So, it is necessary to take necessary measures to prevent the danger of ship collision to piers. These precautions would certainly increase the total cost of foundation construction.

Examples of precautions against ship collision include providing artificial island around the pier to stop vessel prior to collide with bridge pier. This protection measure should be considered for piers in shallow water.

Artificial Island Surrounding Bridge Piers to Protect the Pier Against Ship Collision

Fig.5: Penang Island Bridge Piers are Protected from Ship Collision by Providing Artificial Island

Details of Artificial Island Surrounding Bridge Piers

Fig.6: Details of Artificial Island Surrounding Bridge Piers to Protect the Pier Against Ship Collision

If artificial islands are constructed in deep water, the amount of stones used for wave protection and mattresses employed against scouring would be inevitably large and it would create problems for water navigation.

Another protection measure is the provision of fender piles which are commonly connected by large ring beam. The ring beams should be distant from the pier to permit pier deflection while they swallow kinetic energy of moving vessel and make it to stop.

Short piles around piers as a protection

Fig.7: Provision of short piles around piers as a protection consideration against ship collision, Sunshine Skyway Bridge

Protecting Pier Bridge Against Ship Collision

Fig.8: Protecting Pier Bridge Against Ship Collision

Effects of Floating Ice on Bridge Foundations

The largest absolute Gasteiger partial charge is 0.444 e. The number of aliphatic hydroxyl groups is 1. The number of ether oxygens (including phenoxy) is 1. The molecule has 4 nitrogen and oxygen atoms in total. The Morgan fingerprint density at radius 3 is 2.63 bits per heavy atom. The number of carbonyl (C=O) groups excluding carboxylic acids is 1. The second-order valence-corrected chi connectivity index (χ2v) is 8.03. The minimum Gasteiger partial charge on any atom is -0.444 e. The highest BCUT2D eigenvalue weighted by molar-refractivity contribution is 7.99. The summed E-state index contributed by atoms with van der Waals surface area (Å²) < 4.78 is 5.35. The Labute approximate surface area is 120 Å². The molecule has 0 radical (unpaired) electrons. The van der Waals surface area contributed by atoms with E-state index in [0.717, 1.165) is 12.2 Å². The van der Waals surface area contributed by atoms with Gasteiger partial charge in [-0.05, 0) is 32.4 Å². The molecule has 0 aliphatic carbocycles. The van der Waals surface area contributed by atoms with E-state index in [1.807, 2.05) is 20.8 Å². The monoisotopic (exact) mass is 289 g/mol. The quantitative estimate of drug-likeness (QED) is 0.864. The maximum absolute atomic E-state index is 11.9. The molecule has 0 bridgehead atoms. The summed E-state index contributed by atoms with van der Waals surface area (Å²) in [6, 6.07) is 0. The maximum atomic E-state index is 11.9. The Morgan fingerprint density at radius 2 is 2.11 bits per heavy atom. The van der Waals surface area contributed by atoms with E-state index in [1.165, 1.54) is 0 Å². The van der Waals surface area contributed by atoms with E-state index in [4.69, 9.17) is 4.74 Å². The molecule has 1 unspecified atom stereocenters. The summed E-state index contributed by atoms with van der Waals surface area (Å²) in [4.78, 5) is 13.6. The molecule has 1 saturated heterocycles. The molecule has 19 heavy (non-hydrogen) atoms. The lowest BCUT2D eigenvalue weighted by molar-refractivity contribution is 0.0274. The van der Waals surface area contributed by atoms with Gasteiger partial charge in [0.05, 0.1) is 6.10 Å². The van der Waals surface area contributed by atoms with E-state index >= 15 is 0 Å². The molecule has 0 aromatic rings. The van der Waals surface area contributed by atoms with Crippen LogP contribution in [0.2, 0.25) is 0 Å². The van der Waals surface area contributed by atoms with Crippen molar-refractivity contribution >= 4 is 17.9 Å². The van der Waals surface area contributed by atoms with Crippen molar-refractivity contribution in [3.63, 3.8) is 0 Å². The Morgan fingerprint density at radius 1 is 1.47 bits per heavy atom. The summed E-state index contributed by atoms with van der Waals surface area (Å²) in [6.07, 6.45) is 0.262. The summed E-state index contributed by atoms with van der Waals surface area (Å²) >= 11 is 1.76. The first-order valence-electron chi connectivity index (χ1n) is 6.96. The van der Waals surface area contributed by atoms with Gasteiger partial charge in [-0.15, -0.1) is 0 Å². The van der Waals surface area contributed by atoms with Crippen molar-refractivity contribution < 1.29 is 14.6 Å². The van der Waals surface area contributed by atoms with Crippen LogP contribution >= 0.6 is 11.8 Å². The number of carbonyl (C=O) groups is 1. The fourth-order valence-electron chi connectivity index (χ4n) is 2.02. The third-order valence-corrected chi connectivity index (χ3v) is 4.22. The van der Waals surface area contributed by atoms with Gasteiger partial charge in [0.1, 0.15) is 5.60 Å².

There is a similarity between the effect of floating ice sheet impact and collision ship influence on the bridge pier. So, their design is also similar to each other. However, there is an extra danger in the former case which is the gradual increase of pressure due to the amassing of ice packs.

The direction of build up pressure is transvers to the bridge pier or vertical when pressure ridges start to form. It is recommended to use single pier bridge rather than group piles because single piles will alter the direction of ice floes and prevent ridge pressure formation.

For gravity base structure, the best form of bridge foundation in areas subjected to floating ice is the application of slender piers with a massive base. This is because the latter would provide resistance against sliding and overturning forces whereas the former does not create much resistance against floating ice sheet force.

Moreover, if the utilization of piles are needed due to ground conditions, then a ring of closely spaced skirt piles should be installed around the group pile.

Finally, for the case the movement of water is parallel to the river bank, the introduction of cut waters to the piles would provide satisfactory answer to the floating ice forces. This is because cutwaters would cut and break ice floes and consequently avoid the impact and pressure of floating ice sheets.

Effect of Earthquakes on Bridge Foundations

Earthquakes impose devastation force on the bridge piers especially in deep water because the force exerted on the bridge superstructure would be combined with the load on the pier and consequently substantial overturning moment at the base of the pier will be produced. The mass of water replaced by pier is specified to be added to the mass of the pier.

The eccentric load supported by the pier is crucially large in deep water which makes the selection of slender pier and massive base a desirable option. It is recommended to use circular column because seismic forces do not have particular direction and it can be in any direction.

Another problem is the liquefaction of loose to medium dense soil due to ground shaking. This issue may be tackled by using pile foundation to densify the soil to an extent that can support piers safely. The depth of liquefaction may be computed using particle size distribution and in situ density.

Finally, liquefaction may cause tsunami or develop submarine flow slides and subsequently a horizontal force at the base of the pier will be generated.

Read More:

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Towers of Suspension and Cable Stayed Bridges -Functions and Conceptual Design